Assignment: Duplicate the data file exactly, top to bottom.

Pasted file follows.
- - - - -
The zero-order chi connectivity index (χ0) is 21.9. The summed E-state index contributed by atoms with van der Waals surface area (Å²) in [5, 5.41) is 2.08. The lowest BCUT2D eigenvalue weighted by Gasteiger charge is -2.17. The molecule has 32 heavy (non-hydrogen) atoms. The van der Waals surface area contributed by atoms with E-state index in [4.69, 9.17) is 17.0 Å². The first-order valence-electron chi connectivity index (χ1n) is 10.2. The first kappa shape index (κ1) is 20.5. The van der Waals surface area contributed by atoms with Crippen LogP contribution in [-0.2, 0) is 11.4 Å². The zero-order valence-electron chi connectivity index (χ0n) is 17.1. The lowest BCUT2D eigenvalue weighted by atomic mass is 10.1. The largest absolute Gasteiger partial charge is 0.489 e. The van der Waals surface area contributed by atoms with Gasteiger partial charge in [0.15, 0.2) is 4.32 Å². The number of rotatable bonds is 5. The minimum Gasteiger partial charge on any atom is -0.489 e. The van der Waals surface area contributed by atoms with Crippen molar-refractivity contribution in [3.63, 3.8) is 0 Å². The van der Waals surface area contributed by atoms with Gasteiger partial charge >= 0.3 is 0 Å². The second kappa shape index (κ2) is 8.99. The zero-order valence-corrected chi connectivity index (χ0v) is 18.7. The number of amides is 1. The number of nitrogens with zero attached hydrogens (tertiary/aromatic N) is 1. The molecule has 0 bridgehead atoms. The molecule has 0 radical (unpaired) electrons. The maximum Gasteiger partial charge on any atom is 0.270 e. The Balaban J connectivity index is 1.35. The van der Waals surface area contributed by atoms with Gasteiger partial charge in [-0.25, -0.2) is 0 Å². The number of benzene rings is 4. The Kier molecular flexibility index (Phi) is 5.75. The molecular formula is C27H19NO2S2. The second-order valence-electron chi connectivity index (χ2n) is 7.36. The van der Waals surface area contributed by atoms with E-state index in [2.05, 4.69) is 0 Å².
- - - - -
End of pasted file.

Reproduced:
The zero-order chi connectivity index (χ0) is 21.9. The summed E-state index contributed by atoms with van der Waals surface area (Å²) in [5, 5.41) is 2.08. The lowest BCUT2D eigenvalue weighted by Gasteiger charge is -2.17. The molecule has 32 heavy (non-hydrogen) atoms. The van der Waals surface area contributed by atoms with E-state index in [4.69, 9.17) is 17.0 Å². The first-order valence-electron chi connectivity index (χ1n) is 10.2. The first kappa shape index (κ1) is 20.5. The van der Waals surface area contributed by atoms with Crippen LogP contribution in [-0.2, 0) is 11.4 Å². The zero-order valence-electron chi connectivity index (χ0n) is 17.1. The lowest BCUT2D eigenvalue weighted by atomic mass is 10.1. The largest absolute Gasteiger partial charge is 0.489 e. The van der Waals surface area contributed by atoms with Gasteiger partial charge in [0.15, 0.2) is 4.32 Å². The number of rotatable bonds is 5. The minimum Gasteiger partial charge on any atom is -0.489 e. The van der Waals surface area contributed by atoms with Crippen molar-refractivity contribution in [3.63, 3.8) is 0 Å². The van der Waals surface area contributed by atoms with Gasteiger partial charge >= 0.3 is 0 Å². The second kappa shape index (κ2) is 8.99. The zero-order valence-corrected chi connectivity index (χ0v) is 18.7. The number of amides is 1. The number of nitrogens with zero attached hydrogens (tertiary/aromatic N) is 1. The molecule has 0 bridgehead atoms. The molecule has 0 radical (unpaired) electrons. The maximum Gasteiger partial charge on any atom is 0.270 e. The Balaban J connectivity index is 1.35. The van der Waals surface area contributed by atoms with Gasteiger partial charge in [-0.25, -0.2) is 0 Å². The number of benzene rings is 4. The Kier molecular flexibility index (Phi) is 5.75. The molecular formula is C27H19NO2S2. The second-order valence-electron chi connectivity index (χ2n) is 7.36. The van der Waals surface area contributed by atoms with E-state index in [2.05, 4.69) is 0 Å².